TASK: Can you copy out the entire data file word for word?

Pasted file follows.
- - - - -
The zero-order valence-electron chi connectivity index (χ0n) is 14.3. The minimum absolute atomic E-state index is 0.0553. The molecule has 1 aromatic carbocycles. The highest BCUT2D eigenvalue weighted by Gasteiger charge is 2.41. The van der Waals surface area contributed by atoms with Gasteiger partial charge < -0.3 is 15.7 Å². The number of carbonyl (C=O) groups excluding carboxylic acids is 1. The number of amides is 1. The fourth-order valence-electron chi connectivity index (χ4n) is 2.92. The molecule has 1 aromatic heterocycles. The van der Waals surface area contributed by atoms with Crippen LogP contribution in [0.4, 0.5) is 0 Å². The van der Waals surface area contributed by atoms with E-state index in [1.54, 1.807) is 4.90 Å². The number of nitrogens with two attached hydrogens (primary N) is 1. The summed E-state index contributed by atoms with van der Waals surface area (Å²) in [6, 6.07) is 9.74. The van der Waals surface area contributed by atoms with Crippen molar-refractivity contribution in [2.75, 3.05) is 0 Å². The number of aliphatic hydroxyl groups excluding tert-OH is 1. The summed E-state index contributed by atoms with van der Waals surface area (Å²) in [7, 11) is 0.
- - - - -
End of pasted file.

The zero-order valence-electron chi connectivity index (χ0n) is 14.3. The minimum absolute atomic E-state index is 0.0553. The molecule has 1 aromatic carbocycles. The highest BCUT2D eigenvalue weighted by Gasteiger charge is 2.41. The van der Waals surface area contributed by atoms with Gasteiger partial charge < -0.3 is 15.7 Å². The number of carbonyl (C=O) groups excluding carboxylic acids is 1. The number of amides is 1. The fourth-order valence-electron chi connectivity index (χ4n) is 2.92. The molecule has 1 aromatic heterocycles. The van der Waals surface area contributed by atoms with Crippen LogP contribution in [0.4, 0.5) is 0 Å². The van der Waals surface area contributed by atoms with E-state index in [1.54, 1.807) is 4.90 Å². The number of nitrogens with two attached hydrogens (primary N) is 1. The summed E-state index contributed by atoms with van der Waals surface area (Å²) in [6, 6.07) is 9.74. The van der Waals surface area contributed by atoms with Crippen molar-refractivity contribution in [2.75, 3.05) is 0 Å². The number of aliphatic hydroxyl groups excluding tert-OH is 1. The summed E-state index contributed by atoms with van der Waals surface area (Å²) in [7, 11) is 0.